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Thursday, 25 October 2012

Second Runnings Sour


This will never work.

‘Sparging’ is the act of rinsing grain with hot water to remove as much of its natural sugar as you can. It’s standard brewing practice and fits neatly between things you might’ve heard called ‘mashing’ and ‘boiling’.

Sparging takes time. It’s an effective way to use malted barley, but it takes time. When the total cost of the malt in your batch of beer is less than a fiver, it makes sense to forget the sparging and just take the hit on efficiency. At least to me it does. I never sparge.

Well, almost never.

The product of a sparge (kinda) is the second runnings - water sweetened by the sugar that’s rinsed off the malted barley in the mash. What if you take this solution, add a pinch or two of old hops, pasteurise it by heating almost to the point of boiling, cool, rack into a fermenter and then pitch the dregs from a bottle of commercial sour beer?

Here’s how it looked after a couple of days:


My second runnings were taken from a batch of IPA. That’s a grist of pale malt, pale crystal malt, carapils and Munich malt. The hops were some ancient East Kent Goldings that I’ve had knocking about forever. The commercial sour beer was Cantillon Rose de Gamrbrinus.

Thou shalt henceforth be known as: "The Afterthought".

Why will this never work?

8 comments:

JonR said...

i would expect that skipping the boil is going to lead to some surprising/potentially undesirable flavours - specifically, DMS.

and i'm amazed you don't sparge! surely this results in some very small batches of very strong beer?

Anonymous said...

Unlikely to get much DMS as it's SMM in the malt that gets converted to DMS in the boil.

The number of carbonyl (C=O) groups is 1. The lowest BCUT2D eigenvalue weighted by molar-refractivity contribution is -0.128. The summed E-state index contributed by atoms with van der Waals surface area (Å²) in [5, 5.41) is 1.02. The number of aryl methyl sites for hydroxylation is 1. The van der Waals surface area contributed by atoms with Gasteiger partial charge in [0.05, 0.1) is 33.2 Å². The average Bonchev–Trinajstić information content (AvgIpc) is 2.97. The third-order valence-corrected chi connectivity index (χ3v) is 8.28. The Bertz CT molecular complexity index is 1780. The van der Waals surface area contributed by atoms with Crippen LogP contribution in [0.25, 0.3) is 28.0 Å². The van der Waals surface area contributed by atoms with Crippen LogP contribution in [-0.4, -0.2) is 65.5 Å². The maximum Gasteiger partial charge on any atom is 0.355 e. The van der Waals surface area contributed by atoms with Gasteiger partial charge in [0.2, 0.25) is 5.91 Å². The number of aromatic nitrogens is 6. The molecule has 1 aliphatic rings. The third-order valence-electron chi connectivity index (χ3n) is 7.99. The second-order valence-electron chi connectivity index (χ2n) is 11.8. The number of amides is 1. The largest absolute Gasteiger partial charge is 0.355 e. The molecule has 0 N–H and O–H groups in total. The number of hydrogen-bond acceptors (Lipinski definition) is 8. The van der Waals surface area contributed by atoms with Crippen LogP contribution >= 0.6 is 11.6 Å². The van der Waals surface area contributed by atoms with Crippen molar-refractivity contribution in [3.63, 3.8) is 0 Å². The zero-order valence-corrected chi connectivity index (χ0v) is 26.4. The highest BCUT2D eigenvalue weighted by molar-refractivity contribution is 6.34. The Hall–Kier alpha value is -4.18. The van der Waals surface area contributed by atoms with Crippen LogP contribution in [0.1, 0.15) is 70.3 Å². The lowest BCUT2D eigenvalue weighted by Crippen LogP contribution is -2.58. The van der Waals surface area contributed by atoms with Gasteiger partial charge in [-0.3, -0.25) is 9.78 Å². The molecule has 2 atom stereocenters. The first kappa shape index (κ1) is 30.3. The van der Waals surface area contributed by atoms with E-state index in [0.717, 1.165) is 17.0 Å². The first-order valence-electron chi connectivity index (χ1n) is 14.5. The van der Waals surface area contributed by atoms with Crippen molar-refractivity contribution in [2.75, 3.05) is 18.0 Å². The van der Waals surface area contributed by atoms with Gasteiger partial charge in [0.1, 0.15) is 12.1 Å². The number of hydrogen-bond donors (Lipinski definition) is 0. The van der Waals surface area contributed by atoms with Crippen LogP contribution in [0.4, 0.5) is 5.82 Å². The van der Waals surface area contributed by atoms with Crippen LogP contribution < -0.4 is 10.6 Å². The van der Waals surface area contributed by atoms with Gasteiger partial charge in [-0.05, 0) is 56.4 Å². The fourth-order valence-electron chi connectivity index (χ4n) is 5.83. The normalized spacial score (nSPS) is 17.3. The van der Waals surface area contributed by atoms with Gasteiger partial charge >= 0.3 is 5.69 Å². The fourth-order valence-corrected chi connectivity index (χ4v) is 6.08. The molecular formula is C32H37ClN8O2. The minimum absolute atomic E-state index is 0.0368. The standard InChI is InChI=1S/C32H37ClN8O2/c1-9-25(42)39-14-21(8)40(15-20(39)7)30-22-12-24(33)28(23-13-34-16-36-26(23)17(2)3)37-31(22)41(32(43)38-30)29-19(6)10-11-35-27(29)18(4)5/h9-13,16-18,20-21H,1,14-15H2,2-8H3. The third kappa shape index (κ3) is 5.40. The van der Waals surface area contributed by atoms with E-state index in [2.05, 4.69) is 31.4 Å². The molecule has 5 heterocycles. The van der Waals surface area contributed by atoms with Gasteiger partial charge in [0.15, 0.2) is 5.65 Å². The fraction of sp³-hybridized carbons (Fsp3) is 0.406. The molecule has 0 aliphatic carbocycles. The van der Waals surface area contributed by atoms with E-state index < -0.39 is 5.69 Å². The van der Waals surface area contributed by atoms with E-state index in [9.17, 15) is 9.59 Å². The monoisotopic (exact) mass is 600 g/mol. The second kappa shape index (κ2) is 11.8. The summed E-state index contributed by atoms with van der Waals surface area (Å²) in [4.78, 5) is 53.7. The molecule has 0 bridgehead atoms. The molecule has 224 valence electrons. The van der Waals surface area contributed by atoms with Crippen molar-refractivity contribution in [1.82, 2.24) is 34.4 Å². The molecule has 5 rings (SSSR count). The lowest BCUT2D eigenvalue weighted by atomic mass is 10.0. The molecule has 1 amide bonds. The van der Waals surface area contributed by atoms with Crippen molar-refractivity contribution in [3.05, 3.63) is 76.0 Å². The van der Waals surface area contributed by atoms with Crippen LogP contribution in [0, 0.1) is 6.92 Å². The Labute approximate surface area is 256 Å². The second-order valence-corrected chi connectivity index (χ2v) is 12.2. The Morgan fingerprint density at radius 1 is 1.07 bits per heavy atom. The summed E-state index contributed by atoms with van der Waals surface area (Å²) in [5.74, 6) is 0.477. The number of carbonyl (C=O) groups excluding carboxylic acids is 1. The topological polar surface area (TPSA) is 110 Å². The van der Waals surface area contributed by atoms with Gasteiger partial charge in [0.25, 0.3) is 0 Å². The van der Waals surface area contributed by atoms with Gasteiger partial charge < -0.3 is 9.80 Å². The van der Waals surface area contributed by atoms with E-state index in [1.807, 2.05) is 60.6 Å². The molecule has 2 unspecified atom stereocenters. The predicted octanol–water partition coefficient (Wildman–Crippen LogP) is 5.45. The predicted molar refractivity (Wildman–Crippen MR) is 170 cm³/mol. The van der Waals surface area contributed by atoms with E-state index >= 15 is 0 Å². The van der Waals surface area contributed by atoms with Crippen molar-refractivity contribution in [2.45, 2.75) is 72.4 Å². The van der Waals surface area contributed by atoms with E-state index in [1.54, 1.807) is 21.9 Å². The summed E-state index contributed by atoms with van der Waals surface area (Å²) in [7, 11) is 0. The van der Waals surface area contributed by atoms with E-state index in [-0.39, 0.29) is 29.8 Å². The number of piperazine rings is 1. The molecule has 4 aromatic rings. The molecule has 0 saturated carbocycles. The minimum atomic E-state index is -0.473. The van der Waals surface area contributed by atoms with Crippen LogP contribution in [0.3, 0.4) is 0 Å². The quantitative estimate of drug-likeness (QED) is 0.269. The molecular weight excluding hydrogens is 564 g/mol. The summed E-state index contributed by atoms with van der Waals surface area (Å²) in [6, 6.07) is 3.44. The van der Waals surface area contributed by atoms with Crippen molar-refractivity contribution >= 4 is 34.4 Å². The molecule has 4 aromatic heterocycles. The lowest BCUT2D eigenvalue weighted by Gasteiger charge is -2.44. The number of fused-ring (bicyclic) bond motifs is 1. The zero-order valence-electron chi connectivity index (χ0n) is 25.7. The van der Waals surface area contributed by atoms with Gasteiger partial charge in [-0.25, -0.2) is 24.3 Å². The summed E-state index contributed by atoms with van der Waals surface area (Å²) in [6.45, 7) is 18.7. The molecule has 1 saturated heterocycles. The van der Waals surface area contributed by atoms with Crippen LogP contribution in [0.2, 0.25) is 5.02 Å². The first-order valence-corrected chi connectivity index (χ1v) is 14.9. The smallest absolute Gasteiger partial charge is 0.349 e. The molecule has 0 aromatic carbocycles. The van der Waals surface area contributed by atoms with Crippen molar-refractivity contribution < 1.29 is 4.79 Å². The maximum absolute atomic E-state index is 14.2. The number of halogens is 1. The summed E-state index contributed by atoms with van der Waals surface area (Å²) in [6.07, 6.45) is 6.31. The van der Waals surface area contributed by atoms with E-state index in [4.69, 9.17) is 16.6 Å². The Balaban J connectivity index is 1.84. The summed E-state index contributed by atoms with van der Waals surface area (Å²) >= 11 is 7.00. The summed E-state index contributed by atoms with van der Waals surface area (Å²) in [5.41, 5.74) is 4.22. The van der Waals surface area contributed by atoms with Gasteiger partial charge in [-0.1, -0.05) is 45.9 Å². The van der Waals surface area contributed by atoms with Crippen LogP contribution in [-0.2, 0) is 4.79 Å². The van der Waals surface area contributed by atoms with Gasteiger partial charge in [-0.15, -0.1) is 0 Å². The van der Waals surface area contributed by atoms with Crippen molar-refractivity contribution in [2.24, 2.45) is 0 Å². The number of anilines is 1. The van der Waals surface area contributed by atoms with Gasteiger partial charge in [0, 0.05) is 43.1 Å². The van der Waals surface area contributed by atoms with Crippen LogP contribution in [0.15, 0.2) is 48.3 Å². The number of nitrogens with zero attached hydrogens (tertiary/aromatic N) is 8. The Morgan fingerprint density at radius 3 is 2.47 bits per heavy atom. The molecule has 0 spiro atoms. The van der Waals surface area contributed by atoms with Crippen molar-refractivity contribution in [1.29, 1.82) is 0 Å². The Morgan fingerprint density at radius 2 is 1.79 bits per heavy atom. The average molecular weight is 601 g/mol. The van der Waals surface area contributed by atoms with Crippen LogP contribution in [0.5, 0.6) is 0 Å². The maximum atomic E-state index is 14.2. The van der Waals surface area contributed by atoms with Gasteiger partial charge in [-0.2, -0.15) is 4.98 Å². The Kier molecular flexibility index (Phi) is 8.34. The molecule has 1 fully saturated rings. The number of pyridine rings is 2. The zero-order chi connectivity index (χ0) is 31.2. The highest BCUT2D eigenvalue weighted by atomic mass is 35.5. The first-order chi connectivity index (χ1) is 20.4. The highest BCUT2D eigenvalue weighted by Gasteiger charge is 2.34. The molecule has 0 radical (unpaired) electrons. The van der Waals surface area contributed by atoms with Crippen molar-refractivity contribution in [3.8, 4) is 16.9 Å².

More likely just to end up with a lacto infection, which I guess is the whole point.

Mark said...

JonR: DMS is my main worry. I’m using malts that have all been kilned a reasonable amount, so this should limit the amount of SMM that can become DMS. I’m hoping that a vigourous primary fermentation (from the yeast part of the culture) will help blow this off.

I do a mash out rather than a sparge. Maybe think of it like one big batch sparge? I can control the volume and strength of my wort by changing the amount of grain and mash out liquor I use.


Anonymous: George Fix says that SMM converts to DMS at temperatures below boiling. 70c seems to be where it happens. (via here: http://www.homebrewtalk.com/f128/dms-where-does-140f-come-132559/).

By heating my wort to pasteurise it, I probably created a load of DMS that I didn’t then boil off. Hopefully this gets blown away by fermentation. I’ve tried to research the breakdown of DMS by lactic bacteria and pediococcus but haven’t had much luck.

JonR said...

ah ok - to be honest i've never known what a "mash out" is - i fly sparge myself, and i'm familiar with batch sparging, but that's it.

anyway the recipe looks fun. i'd love to brew a sour but frankly this stuff scares the bejesus out of me.

Mark said...

A mash out is just where you raise the mash temperature high enough to kill off enzymes and prevent any further conversion. For me it means adding all the liquid that isn't mash liquid at a high enough temperature in a single batch, before then running the total boil volume off into the kettle.

Nothing to be scared of! Just make sure that everything that touches the beer post-pitch is dedicated to sour/wild beer and you'll be fine.

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Real Aley said...

Never quite got the hang of this sour beer malarky. Bit the bullet the other day and tried a bottle of Cherry Sour from a local brewery. Have to say that it ended up going down the sink.